I tend to lightly toss around terms that are meaningful to me, but may seem odd to outsiders, such as “archetypes” or “gothic”. To others, I may even sound more than a little obsessed. Focused on particular ideas would be more accurate, however. My entry into the world of the gothic corresponded with my studies of the British Enlightenment and, although archetypes can be found in stories dating from ancient times, my fascination with these tropes grew with the gothic monster. The gothic is and was a study of the shadow archetype of mankind; this appeals to my human core, to my understanding that I have a shadowy side to my persona that I fear and desire to keep hidden. I don’t want to acknowledge this side of me, but neither can I deny it. Denying it is, in fact, dangerous because it means I’m no longer in conscious control of it.
To exemplify this archetype, as well as some others, I’d like to discuss a movie of the past year I considered to be both well-done and important, albeit often misunderstood: Pixar’s Brave. To feminists, the brave female Merida is not a symbol of feminine power. To others, the lack of the typical romantic ending is a form of trickery [this response I read in forums--critics wouldn't dare to complain about a lack of someday my prince will come]. And to those on the cultural fringe, such as the Botkin sisters, Merida is hardly a female worth emulating because she creates yet another “unhealthy stereotype” for girls to follow–too feminist, in other words. Frankly, as a female, I find these opposite and varied reactions to be false, or even worse, to be obtusely missing the point.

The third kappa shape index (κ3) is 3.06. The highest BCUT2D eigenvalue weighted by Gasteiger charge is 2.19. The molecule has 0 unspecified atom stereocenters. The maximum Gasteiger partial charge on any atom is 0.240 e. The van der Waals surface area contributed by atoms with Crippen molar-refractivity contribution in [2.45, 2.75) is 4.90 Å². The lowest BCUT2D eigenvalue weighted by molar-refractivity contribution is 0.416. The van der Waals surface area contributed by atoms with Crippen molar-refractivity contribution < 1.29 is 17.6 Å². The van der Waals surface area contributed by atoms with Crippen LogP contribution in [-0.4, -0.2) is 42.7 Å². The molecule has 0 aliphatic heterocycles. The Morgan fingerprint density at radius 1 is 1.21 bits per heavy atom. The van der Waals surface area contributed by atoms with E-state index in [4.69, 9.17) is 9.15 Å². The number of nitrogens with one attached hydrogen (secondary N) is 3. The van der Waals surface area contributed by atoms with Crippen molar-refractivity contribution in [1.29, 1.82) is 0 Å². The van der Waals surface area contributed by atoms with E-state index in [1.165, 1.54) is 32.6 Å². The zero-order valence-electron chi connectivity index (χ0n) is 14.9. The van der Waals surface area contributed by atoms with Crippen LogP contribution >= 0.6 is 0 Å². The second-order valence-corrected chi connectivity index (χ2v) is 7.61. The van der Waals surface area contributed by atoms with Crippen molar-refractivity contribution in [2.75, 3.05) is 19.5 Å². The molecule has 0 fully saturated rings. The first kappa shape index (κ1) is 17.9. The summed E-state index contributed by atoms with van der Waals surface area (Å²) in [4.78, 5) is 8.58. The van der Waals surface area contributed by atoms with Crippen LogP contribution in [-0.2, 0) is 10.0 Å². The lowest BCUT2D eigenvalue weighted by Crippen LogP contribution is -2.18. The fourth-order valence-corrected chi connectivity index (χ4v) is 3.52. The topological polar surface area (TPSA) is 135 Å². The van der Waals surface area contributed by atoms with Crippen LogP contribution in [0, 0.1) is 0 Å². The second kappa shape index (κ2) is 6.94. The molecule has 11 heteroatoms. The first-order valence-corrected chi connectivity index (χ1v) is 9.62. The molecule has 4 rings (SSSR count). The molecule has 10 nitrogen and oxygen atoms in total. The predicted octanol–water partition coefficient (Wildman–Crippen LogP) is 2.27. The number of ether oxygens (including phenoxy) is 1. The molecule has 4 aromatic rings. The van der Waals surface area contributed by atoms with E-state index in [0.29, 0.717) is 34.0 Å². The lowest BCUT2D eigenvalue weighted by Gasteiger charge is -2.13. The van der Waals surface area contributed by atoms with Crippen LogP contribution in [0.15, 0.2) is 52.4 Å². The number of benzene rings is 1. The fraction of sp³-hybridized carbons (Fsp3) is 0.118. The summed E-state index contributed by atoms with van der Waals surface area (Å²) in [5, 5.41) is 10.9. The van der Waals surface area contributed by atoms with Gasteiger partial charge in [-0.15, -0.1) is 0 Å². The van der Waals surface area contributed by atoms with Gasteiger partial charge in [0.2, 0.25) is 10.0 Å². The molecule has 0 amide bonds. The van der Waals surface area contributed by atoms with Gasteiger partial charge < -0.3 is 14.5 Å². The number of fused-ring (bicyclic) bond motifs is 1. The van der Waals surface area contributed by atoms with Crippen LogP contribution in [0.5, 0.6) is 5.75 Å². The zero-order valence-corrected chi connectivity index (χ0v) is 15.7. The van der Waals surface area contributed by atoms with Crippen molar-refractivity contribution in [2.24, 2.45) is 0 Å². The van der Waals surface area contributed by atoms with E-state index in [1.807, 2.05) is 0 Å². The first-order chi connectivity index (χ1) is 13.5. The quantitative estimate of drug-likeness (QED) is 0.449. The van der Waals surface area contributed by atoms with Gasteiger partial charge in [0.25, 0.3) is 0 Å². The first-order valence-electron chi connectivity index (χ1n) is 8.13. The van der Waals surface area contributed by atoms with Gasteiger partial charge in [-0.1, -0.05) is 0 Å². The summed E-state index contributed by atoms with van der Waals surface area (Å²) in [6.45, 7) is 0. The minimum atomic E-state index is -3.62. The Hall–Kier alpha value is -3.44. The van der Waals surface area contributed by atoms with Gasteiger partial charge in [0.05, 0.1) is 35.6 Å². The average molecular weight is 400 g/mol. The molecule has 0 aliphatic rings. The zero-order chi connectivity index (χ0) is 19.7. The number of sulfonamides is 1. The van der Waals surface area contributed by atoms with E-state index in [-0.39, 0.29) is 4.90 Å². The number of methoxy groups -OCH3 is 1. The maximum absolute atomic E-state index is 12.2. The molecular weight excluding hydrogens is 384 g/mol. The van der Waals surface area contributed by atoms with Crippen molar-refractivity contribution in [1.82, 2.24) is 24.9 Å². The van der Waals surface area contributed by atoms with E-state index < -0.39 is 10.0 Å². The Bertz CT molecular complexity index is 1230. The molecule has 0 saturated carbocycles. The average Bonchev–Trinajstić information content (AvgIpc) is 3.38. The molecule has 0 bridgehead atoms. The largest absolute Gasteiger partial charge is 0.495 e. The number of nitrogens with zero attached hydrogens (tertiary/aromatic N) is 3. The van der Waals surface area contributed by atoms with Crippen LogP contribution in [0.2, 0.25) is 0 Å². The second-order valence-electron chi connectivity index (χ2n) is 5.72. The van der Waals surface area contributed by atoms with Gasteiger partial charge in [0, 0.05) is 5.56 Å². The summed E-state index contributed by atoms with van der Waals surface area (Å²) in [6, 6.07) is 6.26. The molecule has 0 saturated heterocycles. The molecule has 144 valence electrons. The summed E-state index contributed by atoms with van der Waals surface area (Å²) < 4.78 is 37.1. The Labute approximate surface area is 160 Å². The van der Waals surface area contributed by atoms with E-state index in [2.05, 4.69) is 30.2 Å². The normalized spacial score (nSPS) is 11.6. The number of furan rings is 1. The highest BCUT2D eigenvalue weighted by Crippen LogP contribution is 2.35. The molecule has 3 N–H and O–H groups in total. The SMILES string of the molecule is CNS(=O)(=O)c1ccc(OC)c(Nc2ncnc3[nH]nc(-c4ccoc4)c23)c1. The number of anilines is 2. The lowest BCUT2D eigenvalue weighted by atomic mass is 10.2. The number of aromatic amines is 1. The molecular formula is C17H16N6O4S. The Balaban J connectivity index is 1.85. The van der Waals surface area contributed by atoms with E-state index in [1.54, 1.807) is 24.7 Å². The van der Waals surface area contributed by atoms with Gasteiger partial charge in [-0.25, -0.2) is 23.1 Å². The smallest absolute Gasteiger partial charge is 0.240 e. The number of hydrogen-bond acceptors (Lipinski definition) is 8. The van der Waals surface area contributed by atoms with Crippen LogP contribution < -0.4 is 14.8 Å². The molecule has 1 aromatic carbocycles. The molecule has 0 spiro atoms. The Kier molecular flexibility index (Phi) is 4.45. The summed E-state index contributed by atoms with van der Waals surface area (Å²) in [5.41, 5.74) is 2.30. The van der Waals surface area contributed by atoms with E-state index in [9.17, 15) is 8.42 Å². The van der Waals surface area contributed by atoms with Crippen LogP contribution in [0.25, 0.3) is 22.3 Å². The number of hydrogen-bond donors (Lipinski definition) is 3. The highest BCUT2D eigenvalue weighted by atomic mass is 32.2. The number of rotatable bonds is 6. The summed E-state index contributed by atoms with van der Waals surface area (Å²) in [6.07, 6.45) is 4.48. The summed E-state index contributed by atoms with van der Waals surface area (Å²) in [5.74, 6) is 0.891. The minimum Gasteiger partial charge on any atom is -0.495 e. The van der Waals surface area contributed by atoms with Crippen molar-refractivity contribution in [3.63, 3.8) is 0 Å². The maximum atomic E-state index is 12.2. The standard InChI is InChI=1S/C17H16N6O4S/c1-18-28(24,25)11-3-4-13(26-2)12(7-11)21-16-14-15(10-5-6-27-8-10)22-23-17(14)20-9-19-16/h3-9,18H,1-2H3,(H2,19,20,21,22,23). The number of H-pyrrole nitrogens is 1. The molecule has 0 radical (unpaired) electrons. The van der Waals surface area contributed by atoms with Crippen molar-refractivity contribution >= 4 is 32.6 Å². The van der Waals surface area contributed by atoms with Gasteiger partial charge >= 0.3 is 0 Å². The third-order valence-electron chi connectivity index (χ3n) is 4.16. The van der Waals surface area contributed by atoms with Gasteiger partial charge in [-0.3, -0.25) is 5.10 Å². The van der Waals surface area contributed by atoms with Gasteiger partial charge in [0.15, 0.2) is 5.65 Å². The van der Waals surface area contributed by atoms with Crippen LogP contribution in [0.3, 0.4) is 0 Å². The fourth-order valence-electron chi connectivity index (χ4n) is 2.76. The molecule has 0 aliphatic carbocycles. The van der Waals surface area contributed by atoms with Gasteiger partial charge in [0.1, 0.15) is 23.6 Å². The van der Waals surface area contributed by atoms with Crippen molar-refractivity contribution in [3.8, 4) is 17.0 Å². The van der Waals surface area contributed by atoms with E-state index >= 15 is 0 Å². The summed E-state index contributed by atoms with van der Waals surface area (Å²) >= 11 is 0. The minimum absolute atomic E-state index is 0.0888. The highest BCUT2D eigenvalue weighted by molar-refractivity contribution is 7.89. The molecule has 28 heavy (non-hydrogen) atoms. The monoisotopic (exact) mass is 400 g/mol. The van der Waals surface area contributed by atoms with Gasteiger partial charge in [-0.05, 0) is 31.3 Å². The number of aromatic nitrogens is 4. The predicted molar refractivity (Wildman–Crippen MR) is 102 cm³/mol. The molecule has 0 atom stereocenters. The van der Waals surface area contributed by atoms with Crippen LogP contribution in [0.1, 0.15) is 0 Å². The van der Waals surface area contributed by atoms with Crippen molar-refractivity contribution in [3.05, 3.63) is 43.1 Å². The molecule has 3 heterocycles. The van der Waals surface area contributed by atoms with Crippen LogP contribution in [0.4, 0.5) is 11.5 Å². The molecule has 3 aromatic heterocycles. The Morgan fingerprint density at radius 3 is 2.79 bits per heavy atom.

The heroines that make up our post-feminist culture generally follow two models: women desiring to fill male archetypes–most notably the warrior archetype–or women discovering themselves through princes who rescue them. Both of these models imply a worship of the male and a degradation of the female. But ironically, the male idolatry we involve ourselves in has created a counter-phobic reaction against men because, ultimately, women will never be men, no matter how hard they try. And so we find ourselves at this strange cultural crossroads of reviling the feminine and masculine alike, rather than discovering the ways in which the sexes may mutually benefit each other in this modern egalitarian patriarchy we currently live in.
In Merida, we see a young woman who is consumed by the worship of the masculine. She’s wild; she’s a warrior; she resists all attempts her mother makes to cultivate her into a feminine princess. While her mother works behind the scenes to bring about a marital alliance that might save the clan, her father encourages his daughter to be as rough and tumble as her three little brothers. The masculine, or the animus, as Jung would put it, is ruling Merida’s person.